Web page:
Universal access to the WWW is the vision in which all information, from any source, can be accessed anywhere, by any devices, in a consistent and straightforward way. However, the existing web paradigm in which the web server defines the content delivered to the Internet client device has hindered content accessibility for pervasive and ubiquitous devices. When delivering information over the Internet to pervasive and ubiquitous devices, content providers face the considerable challenge of sending and presenting content in a way that makes it usable to resource-limited devices. Transcoding is instrumental to enabling universal access to the web for pervasive and ubiquitous computing devices. In this paper, we propose a taxonomy of transcoding techniques. The main contributions of the proposed taxonomy are (1) to provide a road map of the work accomplished to date by presenting dimensions of characteristics derived from our study of transcoding models and techniques, and (2) to help identify unsolved problems that exist in the domain today. Based on the proposed taxonomy, we have analyzed several existing commercially available systems, and investigated possible future improvements on these technologies.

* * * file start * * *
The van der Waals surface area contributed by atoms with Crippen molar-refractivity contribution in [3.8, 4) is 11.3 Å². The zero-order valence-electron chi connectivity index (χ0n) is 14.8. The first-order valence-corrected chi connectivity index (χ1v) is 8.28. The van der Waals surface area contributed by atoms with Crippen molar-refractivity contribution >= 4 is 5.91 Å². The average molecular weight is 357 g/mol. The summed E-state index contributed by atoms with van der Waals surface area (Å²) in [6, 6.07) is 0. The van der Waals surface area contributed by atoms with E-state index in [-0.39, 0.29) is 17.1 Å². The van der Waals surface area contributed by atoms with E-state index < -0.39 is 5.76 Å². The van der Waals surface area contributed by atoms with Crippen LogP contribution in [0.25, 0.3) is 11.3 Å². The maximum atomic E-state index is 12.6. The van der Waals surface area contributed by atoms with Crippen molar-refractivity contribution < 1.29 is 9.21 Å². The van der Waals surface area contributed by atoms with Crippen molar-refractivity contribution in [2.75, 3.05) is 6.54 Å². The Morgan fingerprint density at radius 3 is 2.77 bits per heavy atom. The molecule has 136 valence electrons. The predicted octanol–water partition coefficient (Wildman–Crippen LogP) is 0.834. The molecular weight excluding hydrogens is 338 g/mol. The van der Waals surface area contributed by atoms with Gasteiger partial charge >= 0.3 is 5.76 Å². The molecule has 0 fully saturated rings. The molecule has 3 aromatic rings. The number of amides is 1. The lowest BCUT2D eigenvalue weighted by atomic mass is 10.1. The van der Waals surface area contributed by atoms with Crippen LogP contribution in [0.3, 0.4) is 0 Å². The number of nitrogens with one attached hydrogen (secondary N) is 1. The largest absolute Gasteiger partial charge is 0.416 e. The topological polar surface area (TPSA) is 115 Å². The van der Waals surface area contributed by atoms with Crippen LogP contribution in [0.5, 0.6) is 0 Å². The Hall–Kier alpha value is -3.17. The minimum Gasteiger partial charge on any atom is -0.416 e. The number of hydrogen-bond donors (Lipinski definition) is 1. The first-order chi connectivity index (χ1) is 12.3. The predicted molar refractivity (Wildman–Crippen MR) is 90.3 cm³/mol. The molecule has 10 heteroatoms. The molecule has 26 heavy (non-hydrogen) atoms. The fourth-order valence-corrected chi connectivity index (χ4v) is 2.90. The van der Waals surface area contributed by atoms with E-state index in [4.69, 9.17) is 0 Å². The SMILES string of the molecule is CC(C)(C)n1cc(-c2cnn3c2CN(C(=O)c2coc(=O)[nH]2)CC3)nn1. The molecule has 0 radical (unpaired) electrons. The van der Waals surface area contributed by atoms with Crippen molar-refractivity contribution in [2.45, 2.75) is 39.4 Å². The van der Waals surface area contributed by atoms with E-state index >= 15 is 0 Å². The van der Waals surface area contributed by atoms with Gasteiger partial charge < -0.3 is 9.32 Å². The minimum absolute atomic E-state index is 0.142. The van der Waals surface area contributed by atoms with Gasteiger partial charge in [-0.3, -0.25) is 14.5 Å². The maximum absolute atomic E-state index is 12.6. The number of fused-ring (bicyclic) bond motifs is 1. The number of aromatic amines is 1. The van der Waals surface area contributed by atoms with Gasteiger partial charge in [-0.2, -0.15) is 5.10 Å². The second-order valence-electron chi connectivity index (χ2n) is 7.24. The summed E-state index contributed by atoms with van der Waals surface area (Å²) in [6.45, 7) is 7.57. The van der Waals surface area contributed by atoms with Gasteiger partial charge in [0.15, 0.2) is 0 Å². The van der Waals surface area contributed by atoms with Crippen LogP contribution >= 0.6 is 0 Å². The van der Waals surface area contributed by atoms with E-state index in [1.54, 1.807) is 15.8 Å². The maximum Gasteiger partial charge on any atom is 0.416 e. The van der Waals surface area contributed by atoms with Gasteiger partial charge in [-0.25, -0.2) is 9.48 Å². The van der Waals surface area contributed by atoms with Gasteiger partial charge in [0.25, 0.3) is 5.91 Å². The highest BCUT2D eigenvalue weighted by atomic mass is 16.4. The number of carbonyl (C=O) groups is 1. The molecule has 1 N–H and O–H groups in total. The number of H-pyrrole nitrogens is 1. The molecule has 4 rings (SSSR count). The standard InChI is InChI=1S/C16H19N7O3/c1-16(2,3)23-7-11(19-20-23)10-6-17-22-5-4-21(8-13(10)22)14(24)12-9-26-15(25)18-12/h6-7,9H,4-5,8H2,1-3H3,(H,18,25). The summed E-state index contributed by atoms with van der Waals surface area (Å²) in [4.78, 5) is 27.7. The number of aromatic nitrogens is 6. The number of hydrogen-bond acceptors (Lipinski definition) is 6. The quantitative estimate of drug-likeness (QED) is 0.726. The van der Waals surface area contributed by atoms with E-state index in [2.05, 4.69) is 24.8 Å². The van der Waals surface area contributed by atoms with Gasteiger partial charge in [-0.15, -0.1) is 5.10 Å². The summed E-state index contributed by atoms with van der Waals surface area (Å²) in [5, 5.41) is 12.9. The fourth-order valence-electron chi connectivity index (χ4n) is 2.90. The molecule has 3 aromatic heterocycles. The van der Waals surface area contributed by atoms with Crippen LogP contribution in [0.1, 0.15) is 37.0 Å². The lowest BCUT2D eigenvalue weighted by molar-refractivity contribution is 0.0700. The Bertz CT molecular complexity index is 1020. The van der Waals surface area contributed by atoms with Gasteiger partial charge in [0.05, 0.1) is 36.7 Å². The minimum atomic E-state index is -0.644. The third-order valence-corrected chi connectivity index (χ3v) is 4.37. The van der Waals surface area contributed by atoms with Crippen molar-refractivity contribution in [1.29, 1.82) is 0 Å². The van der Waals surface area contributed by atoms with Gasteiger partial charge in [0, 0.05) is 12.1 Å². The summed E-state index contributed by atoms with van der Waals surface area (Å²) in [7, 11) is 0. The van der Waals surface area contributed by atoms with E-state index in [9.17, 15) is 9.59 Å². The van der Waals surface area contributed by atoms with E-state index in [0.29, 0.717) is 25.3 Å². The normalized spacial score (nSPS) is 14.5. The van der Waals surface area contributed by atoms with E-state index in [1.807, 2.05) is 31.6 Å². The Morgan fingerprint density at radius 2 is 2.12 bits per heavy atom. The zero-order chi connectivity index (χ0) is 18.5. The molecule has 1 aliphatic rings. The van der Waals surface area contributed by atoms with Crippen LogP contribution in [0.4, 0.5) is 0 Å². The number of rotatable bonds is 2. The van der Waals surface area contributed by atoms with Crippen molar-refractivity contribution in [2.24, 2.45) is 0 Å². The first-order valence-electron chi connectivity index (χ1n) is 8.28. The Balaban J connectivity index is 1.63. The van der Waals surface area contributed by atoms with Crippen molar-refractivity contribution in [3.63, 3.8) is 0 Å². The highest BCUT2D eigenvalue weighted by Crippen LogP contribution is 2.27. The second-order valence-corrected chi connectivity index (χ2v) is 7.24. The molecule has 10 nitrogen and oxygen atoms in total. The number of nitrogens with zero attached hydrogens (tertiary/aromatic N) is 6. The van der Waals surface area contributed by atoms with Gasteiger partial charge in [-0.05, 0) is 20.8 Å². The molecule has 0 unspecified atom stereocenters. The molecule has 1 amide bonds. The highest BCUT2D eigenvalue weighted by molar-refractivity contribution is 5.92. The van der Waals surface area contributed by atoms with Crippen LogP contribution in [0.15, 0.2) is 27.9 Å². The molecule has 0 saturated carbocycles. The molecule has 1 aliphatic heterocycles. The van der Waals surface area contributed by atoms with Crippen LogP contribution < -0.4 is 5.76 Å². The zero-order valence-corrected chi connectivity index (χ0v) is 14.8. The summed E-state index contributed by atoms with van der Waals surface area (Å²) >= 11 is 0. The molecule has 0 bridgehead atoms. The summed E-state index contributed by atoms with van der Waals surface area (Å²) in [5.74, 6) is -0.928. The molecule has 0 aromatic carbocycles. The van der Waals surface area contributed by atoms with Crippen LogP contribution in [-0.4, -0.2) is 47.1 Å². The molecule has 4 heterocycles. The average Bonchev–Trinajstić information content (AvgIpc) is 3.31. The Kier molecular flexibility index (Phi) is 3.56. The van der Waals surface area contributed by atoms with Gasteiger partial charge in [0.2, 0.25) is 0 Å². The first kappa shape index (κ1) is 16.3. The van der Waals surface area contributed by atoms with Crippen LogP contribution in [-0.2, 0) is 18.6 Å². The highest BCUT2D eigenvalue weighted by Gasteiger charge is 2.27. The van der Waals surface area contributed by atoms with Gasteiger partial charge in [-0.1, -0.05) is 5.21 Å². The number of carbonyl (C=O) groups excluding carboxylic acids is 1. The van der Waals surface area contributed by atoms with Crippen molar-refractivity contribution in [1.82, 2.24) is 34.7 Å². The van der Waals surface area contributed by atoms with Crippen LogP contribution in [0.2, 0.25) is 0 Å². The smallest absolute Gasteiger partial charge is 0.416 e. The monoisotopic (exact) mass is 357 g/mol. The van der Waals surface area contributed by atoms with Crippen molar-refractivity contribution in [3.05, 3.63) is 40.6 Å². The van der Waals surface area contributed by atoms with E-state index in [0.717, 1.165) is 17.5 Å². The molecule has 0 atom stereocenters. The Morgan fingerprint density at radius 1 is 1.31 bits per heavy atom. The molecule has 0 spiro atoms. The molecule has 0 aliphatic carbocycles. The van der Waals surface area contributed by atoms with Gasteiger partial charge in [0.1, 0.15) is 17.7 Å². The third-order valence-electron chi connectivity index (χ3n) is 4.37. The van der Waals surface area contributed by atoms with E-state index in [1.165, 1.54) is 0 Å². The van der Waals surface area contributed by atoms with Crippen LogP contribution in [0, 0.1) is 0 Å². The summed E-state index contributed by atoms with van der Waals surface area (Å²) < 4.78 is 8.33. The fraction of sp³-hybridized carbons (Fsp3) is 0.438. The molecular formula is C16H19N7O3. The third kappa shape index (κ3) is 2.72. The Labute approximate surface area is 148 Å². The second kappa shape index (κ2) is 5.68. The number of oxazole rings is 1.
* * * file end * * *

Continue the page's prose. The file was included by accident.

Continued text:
With rapid progress in both computers and networks, real- time multimedia applications are now possible on the Internet. Sine the Internet was designed to support traditional applications, multimedia applications on the Internet often suffer from unacceptable delay, jitter and data loss. Among these, data loss often has the largest impact on quality. In this paper, we propose a new forward error correction technique for video that compensates for lost packets, while maintaining minimal delay. Our approach transmits a small, low-quality redundant frame after each full-quality primary frame. In the event the primary frame is lost, we display the low-quality frame, rather than display the previous frame or retransmit the primary frame. To evaluate our approach, we simulated the effect of network data loss on MPEG video clips and repaired the data loss by using redundancy frames. We conducted user studies that experimentally measured users' opinions on the quality of the video streams in the presence of data loss, both with and without our redundancy approach. In addition, we analyze the system overhead incurred by the redundancy. We find that video redundancy can greatly improve the perceptual quality of video in the presence of network data loss. The system overhead that redundancy introduces is dependent on the quality of the redundant frames, but a typical redundancy overhead will be approximately 10% that of the original frames.